Writer: Max Crampton-Thomas
2 min read August 2021 — Dave Doherty, president of Digi-Key Electronics, talked to Invest: about the incredible year that his company has had in spite of the pandemic. The one issue that needs to be resolved pertains to slowdowns in the supply chain, although this is expected to dissipate in the coming year, he remarked.
How did you fill that niche between distribution and manufacturing that Digi-Key is well known for?
It’s all about the right manufacturing partners. We’re a distributor. We don’t manufacture anything ourselves. Our industry is characterized by our manufacturers that like to build in a lop-sided fashion so that they get the economy of scale. We found that niche whereby we could have all of that product inventory in one location and ship it to the world. This allowed us to aggregate that worldwide demand and ship to international customers. That niche has continued to grow.
What supply chain issues have you encountered?
The constraints we see now are beyond anything that has come before. Our industry is notoriously cyclical but I don’t think anything has been felt to the magnitude at which it is now. Everything went into shutdown mode in the spring of 2020. There were a lot of layoffs that caused a lot of supply chain disruptions. Right now, we’re facing this pent-up demand: demand for automobiles or electronics. Remember, there was a complete 180-degree turn, completely unexpectedly in a relatively short period of time. The lead time in our industry, though, especially with building-related semiconductors, can take a couple of years. So, the short term doesn’t even exist. We have complicated supply chains: resin goes into our materials, as does copper and other precious metals. Every aspect of the supply chain has seen a disruption caused by this dramatic downturn. The shortages clearly exist. That said, Digi-Key has been advantaged because we’re not a public company and we haven’t been driven by things like inventory turn. It’s simply not an issue for us. Having inventory on the shelf is the most critical thing for us in terms of growing our sales. That said, even though we have an inventory-rich position, even that dissipates with these kinds of supply chains.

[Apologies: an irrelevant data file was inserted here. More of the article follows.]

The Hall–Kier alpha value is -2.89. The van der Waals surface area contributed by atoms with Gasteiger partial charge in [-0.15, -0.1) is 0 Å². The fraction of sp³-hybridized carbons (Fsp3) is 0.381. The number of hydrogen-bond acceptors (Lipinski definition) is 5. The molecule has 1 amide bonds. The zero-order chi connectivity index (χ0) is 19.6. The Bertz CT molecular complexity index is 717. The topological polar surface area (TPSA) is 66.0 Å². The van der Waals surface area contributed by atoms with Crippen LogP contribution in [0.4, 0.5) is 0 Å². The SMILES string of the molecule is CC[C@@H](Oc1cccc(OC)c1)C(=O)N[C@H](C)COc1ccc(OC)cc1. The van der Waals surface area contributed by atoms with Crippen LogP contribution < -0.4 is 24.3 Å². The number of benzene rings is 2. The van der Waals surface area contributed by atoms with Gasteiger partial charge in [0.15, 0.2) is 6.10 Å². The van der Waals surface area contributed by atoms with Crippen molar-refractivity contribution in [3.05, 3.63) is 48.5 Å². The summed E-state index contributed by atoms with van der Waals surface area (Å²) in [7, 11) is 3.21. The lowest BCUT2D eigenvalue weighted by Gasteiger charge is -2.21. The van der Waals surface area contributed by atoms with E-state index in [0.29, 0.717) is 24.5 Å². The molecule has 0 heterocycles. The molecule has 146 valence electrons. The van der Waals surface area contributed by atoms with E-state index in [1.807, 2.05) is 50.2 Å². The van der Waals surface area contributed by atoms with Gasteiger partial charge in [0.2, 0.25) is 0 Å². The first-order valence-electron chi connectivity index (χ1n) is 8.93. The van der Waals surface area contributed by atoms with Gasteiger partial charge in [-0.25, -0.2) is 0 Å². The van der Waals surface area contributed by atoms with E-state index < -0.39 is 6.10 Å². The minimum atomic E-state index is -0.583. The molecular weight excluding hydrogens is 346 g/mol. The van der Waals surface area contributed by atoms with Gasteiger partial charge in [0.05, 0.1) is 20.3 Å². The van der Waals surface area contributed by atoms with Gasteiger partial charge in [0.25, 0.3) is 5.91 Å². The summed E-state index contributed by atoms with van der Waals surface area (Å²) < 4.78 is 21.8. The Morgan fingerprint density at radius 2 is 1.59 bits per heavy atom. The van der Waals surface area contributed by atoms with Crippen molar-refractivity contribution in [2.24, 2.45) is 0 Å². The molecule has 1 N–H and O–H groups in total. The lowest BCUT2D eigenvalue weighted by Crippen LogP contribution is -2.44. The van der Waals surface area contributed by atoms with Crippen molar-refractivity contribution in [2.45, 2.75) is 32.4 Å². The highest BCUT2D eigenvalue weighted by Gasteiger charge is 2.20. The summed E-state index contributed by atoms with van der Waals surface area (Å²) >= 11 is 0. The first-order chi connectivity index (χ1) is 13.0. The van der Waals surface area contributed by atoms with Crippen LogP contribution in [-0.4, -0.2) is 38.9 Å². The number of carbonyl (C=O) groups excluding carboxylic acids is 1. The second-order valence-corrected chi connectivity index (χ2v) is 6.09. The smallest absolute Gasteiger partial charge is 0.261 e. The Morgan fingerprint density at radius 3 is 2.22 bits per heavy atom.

Has Digi-Key encountered any issues with labor shortages?
Labor has been the challenge for us throughout our history. It goes back to the pros and cons of being in a rural area. The pros are that it generates an unbelievable amount of tenure, loyalty and pride. Conversely, there is a finite labor pool. We’ve learned to compete by offering above-market wages and benefit programs to attract employees. Due to such measures, our rural area, unlike most others, has been growing thanks to such measures. But clearly, labor is the question of the day and there is a lot of uncertainty and pressure with people and parents whose lives have been impacted by the pandemic and the change in lifestyle it presented.
When do you expect the industry to stabilize in terms of labor and supply chain?
For the industry, that stabilization is happening but it’s not going to be a flip of the switch. There are still issues in terms of transportation: the ports on the West Coast are backed up with cargo products. Some of this comes from North America but a lot of it comes over from Asia. A lot of this product is bulky and must be transported by ship. Therefore, containers — the things you never would have thought twice about — have become critical. For us, there is a stabilization of the supply chain but there has to be some patience for that capacity to grow to meet this demand.
In your business, what technology is emerging as significant?
One of the buzz phrases in our industry is the Internet of Things. The connectivity of appliances that can transmit information between themselves. This is consequential. The technology keeps getting better.
What is your outlook for 2022?
We expect the current conditions to stay in place, at least through the first half of next year, by which I mean the constraints in supply. Then we see things starting to free up. The future continues to look great as long as we don’t get complacent. We must continue to look at new technology and new suppliers. We must look at how to reach new customers. We’re planning for capacity. Right next door, we have a 600,000-square-foot warehouse going. Across the street, there is a 2.2-million-square-foot site that is waiting to come online. So, we’re betting on our future in a big way.
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